Sense of balance 

We use our sense of balance to orient ourselves in the world. Observations made with this sense let you know what is up and down, left and right, in front and behind, above and below. The sense of balance perceives the smallest changes in your vertical position.

Your body has a dynamic equilibrium. You maintain your balance by making very small adjustments in muscle tension in muscles all over your body. Every time you stand up you have to rediscover your balance, by using this sense.

Your organ of balance is not the only organ that you use to maintain your balance. Your eyes are at least as important to orient yourself in your surroundings. Your eyes see vertical and horizontal objects which confirm the information given by your organ of balance. Try walking in a room where everything is at odd angles. Your balance could be so distorted, that the surface of the water in a bucket (which is in fact always horizontal) would appear to be sloping downhill.

The organs for balance and hearing

The organ of balance is situated in the petrosal bone and is made up of three semi-circular canals which are perpendicular to each other, and the sacculus and utriculus. The three semi-circular canals are filled with a fluid that moves with every movement of your head, thus registering changes in direction. Because they are at right angles to each other, they can perceive movement in every direction. The sacculus and utriculus perceive the linear position and linear displacement. In the sacculus, a gel-like substance with a calcule made of calcium-carbonate crystals rests on a horizontal layer of sensory cells. During vertical acceleration or deceleration, such as in a lift, the sensory cells detect a change in pressure from the calcule. At constant speed, the pressure on the sensory cells is constant, so you do not notice it. The utriculus also has a calcule, but it is situated against a vertical layer of sensory cells. These cells detect changes in horizontal acceleration, such as when a car accelerates or pulls over. Again, constant speed is not detected.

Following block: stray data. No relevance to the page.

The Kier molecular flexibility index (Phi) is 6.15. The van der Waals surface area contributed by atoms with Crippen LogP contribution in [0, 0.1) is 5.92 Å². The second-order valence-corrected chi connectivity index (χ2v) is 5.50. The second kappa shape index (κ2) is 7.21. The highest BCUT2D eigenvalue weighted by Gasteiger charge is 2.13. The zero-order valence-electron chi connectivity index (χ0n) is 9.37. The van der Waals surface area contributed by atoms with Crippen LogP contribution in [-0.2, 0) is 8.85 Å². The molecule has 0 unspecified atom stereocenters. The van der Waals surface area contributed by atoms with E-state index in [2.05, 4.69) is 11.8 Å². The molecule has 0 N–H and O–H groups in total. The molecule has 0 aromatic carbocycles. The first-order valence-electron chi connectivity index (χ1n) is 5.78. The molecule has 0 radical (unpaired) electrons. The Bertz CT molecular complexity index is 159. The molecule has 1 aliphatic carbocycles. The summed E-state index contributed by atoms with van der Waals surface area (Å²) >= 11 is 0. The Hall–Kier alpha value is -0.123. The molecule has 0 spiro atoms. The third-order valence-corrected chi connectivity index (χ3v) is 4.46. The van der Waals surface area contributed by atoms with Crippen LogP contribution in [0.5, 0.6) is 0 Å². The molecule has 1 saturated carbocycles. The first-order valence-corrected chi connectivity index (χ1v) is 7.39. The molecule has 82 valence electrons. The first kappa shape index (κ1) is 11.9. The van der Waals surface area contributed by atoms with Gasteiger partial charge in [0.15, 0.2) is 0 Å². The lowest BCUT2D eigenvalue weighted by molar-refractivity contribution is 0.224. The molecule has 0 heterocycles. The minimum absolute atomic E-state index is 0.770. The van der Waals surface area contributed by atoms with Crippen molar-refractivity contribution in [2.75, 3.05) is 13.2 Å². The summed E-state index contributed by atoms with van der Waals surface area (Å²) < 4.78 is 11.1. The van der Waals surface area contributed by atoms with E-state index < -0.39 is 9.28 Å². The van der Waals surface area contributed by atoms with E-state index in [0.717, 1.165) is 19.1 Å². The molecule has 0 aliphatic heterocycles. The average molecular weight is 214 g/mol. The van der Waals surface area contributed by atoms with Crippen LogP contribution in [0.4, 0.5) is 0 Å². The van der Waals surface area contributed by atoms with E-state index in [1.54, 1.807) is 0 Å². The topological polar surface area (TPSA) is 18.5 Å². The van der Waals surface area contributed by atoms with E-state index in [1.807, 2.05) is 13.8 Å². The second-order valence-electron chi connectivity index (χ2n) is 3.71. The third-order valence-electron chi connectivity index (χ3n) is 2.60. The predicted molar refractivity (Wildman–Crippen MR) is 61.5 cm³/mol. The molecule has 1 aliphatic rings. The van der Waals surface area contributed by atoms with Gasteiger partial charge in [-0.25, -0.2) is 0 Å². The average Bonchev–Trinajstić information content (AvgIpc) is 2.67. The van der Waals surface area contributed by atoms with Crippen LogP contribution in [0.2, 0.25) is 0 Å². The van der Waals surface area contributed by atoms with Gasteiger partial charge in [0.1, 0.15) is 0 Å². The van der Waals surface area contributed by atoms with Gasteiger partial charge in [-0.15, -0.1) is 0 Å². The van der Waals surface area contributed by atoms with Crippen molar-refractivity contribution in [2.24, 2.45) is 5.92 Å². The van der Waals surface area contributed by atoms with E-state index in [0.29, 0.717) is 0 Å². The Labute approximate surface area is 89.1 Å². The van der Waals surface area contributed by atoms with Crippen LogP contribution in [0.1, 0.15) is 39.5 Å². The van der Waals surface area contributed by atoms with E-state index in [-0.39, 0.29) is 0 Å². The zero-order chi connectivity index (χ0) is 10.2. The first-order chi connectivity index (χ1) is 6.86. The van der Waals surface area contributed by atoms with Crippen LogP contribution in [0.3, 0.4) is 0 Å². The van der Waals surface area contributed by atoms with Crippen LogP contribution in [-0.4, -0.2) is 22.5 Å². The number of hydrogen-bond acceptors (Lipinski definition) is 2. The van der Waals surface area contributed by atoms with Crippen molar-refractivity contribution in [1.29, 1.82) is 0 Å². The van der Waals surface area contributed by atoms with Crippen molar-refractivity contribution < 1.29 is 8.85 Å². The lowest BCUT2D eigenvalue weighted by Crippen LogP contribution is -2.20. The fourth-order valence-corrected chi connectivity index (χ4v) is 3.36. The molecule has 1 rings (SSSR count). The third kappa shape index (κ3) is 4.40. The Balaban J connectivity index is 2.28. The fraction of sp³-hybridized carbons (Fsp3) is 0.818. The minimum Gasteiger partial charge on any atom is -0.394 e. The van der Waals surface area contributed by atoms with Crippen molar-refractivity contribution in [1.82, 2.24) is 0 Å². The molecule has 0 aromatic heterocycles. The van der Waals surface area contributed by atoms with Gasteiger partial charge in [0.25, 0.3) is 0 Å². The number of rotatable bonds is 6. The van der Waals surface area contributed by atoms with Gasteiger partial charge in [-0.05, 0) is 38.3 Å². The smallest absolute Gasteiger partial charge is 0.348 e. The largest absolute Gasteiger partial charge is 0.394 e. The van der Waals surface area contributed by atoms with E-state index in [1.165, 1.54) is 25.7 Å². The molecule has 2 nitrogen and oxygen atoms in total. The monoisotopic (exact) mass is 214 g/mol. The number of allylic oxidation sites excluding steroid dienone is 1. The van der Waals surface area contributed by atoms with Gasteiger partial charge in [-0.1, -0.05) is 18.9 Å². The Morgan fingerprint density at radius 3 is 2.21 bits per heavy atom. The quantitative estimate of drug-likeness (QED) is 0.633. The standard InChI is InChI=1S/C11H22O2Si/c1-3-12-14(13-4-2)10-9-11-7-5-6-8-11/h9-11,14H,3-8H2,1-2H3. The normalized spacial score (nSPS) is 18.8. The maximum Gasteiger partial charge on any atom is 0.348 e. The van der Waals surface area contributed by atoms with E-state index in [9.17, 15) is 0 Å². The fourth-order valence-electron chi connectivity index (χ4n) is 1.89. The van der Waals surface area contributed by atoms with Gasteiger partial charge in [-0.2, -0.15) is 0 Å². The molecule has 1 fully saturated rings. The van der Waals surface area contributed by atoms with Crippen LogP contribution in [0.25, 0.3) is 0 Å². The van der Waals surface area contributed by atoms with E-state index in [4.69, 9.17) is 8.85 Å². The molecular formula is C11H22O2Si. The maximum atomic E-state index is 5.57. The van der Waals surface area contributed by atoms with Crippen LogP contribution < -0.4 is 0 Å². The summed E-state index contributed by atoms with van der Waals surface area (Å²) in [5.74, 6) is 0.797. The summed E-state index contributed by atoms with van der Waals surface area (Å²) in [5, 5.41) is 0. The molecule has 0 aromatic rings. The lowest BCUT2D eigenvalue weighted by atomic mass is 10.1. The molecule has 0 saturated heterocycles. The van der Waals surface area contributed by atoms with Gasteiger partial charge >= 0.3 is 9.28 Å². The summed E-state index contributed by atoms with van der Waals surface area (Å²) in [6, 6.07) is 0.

Together, the three-dimensional planes in the organ of balance cover all the degrees of movement in the joints. Ankle, knee, elbows, shoulder and jaws are in the same plane as the organ of balance.

When you observe other objects, you are using your organ of balance in different ways. First, to determine the position of the object in the surroundings, taking the horizon as your orientation. Secondly, to observe whether something is standing straight up, or leaning, and whether something is actually horizontal or only seems to be. You can detect how far something is out of true. Finally, using your organ of balance you can detect whether something is out of proportion, e.g. whether length is in proportion with height.

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The organ of balance and the joints


Spin someone around a few times while holding him, and observe his eye movements. Keep holding him after you stop spinning him. What is his balance like after having been spun around? What observations can you make, and what observations did the subject make during and after spinning? How does he perceive his surroundings?

Do this exercise again with another subject, but this time let the subject go after spinning. What observations can you make now?

Blindfold yourself and then try to balance while standing on one leg. Then do it without a blindfold. What is the difference?

Find some trees whose trunks rise almost straight up, but not quite. Observe these trees, and determine what would be the ideal position or angle of the tree-trunk. Repeat this exercise with observations of branches. An excellent tree for this exercise is a mature beech whose branches bend down low to the ground.

Record the length, height and girth of various mammals. How do these measurements relate to each other? Can you make any statements about the harmony of these proportions?

© Heirs Tom van Gelder - AntroVista Archief Netwerk